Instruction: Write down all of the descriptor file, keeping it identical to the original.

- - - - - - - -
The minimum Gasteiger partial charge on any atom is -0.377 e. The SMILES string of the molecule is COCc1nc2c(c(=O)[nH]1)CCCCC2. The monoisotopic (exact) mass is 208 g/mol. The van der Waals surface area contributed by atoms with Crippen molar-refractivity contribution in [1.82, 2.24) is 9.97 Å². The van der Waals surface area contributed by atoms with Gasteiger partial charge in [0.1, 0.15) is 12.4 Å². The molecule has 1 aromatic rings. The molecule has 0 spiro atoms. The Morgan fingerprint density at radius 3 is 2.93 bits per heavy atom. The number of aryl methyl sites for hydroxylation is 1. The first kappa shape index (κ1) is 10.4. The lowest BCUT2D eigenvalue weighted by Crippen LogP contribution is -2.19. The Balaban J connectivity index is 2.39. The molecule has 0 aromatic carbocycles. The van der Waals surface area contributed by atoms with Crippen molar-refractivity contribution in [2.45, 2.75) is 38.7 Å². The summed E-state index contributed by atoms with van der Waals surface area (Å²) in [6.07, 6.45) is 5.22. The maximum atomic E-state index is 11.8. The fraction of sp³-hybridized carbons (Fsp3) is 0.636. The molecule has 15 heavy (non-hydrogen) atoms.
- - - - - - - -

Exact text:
The minimum Gasteiger partial charge on any atom is -0.377 e. The SMILES string of the molecule is COCc1nc2c(c(=O)[nH]1)CCCCC2. The monoisotopic (exact) mass is 208 g/mol. The van der Waals surface area contributed by atoms with Crippen molar-refractivity contribution in [1.82, 2.24) is 9.97 Å². The van der Waals surface area contributed by atoms with Gasteiger partial charge in [0.1, 0.15) is 12.4 Å². The molecule has 1 aromatic rings. The molecule has 0 spiro atoms. The Morgan fingerprint density at radius 3 is 2.93 bits per heavy atom. The number of aryl methyl sites for hydroxylation is 1. The first kappa shape index (κ1) is 10.4. The lowest BCUT2D eigenvalue weighted by Crippen LogP contribution is -2.19. The Balaban J connectivity index is 2.39. The molecule has 0 aromatic carbocycles. The van der Waals surface area contributed by atoms with Crippen molar-refractivity contribution in [2.45, 2.75) is 38.7 Å². The summed E-state index contributed by atoms with van der Waals surface area (Å²) in [6.07, 6.45) is 5.22. The maximum atomic E-state index is 11.8. The fraction of sp³-hybridized carbons (Fsp3) is 0.636. The molecule has 15 heavy (non-hydrogen) atoms.